When theatre people discuss plays, they speak in terms of those elements which comprise the structure of a play.

Critics evaluate a drama in terms of Plot, Theme, Setting, Atmosphere, Dialogue, and Characterization.

The following explanations of the elements of dramatic structure should help the actor to read with greater interest and skill, and to evaluate, with the knowledge that he knows and recognizes the composition of play.

These six (6) items: plot, theme, setting, atmosphere, dialogue, and characterization are called the elements or constituents of a drama.
The effectiveness with which each is developed determines the quality of a play.


The plot is the arrangement of story incidents. It may be complicated (as are many mystery stories), or it may be very simple (merely one man trying to acheive a single purpose).

Usually the plot is developed through an exposition in the beginning scenes that familiarizes the audience with the people and their problems.

The rising action is the series of events that take place as the plot advances to the climax (the highest point of tension).

The falling action is the series of situations which unravel the conflict and bring the play to a conclusion or solution.

If the plot of a play is weak, other elements must be exceptionally strong to compensate.


The theme of the play is the underlying idea which the playwright is seeking to develop through placing characters in conflicting situations.

Tragedy often has such universal themes as ambition, love, revenge, self-sacrifice, jealousy, and power.

Often the theme is difficult to state in a few words, but the underlying idea should be apparent in order to give the play unity and purpose.

The ability to discover the theme of a play will mark you, the actor, as an intelligent and critical theatre person.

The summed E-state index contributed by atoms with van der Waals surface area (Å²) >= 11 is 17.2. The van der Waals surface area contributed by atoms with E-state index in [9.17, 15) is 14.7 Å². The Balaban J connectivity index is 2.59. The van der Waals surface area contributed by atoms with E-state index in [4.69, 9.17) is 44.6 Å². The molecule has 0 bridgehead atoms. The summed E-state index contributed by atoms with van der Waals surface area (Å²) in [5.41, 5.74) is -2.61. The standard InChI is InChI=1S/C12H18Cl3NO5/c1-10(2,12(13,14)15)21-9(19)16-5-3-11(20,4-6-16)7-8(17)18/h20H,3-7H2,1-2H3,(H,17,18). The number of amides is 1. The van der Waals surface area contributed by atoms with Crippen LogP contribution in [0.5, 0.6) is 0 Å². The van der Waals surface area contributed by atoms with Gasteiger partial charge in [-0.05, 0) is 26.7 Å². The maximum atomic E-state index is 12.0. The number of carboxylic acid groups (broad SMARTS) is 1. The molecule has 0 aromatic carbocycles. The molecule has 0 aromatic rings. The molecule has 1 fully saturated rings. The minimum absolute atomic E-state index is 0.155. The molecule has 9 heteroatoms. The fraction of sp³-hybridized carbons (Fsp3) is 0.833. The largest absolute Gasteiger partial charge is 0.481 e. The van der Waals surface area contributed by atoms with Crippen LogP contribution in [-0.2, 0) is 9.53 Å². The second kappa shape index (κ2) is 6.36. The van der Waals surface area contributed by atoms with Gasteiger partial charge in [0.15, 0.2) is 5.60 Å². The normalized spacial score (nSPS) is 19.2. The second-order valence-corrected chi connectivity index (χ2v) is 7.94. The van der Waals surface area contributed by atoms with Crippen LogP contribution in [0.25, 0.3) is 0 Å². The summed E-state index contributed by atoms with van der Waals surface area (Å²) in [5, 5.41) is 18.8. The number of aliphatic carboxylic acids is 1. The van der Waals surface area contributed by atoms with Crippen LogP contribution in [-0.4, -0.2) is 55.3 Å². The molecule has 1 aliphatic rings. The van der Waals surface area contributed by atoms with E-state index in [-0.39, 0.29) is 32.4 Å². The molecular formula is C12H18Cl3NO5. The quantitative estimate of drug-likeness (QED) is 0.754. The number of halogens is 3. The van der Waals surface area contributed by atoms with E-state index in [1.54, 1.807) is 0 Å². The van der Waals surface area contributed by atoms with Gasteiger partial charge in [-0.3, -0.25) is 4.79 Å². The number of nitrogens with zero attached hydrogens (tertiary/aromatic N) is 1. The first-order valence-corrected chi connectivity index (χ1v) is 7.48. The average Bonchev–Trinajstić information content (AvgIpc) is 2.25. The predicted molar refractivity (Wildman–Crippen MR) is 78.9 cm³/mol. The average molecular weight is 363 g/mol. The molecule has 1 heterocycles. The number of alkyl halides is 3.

Not only will you find play reading more challenging, but you will have a much greater understanding of your characterizations and the role of your character in developing the theme.


The setting of a play is the physical scenery which must establish the mood and play environment.

It should be so designed as to enhance the play and help the characters.

The playwright selects the best environment in which to set his plot. The scenic designer creates the actual scenery.

In reading plays, the actor should imagine the setting.


The emotional feeling which all the elements of the stage combine to establish is the atmosphere of the play.

Every play has a dominant mood or atmosphere.

Whether the play is a tragedy or a comedy will determine certain elements that build the mood. comedy is usually played in bright colors (a great deal of warm light), WHILE tragedy is intensified by somber set colors, and more cool diffused lighting.

The physical size and shape of the set, the colors used in painting it, the design and colors of the costumes, as well as the lighting, sound, and mood-music effects ALL contribute to the over-all atmosphere.


The playwright must develop his characters, plot, atmosphere, and theme through the speeches of his characters...the dialogue.

Not only must the speeches explain the plot, but the choice of words AND the manner of speaking must be true to each character type. He must always be able to develop speeches that are in keeping with the human beings that he has placed in the play and reveal the theme and plot through their dialogue.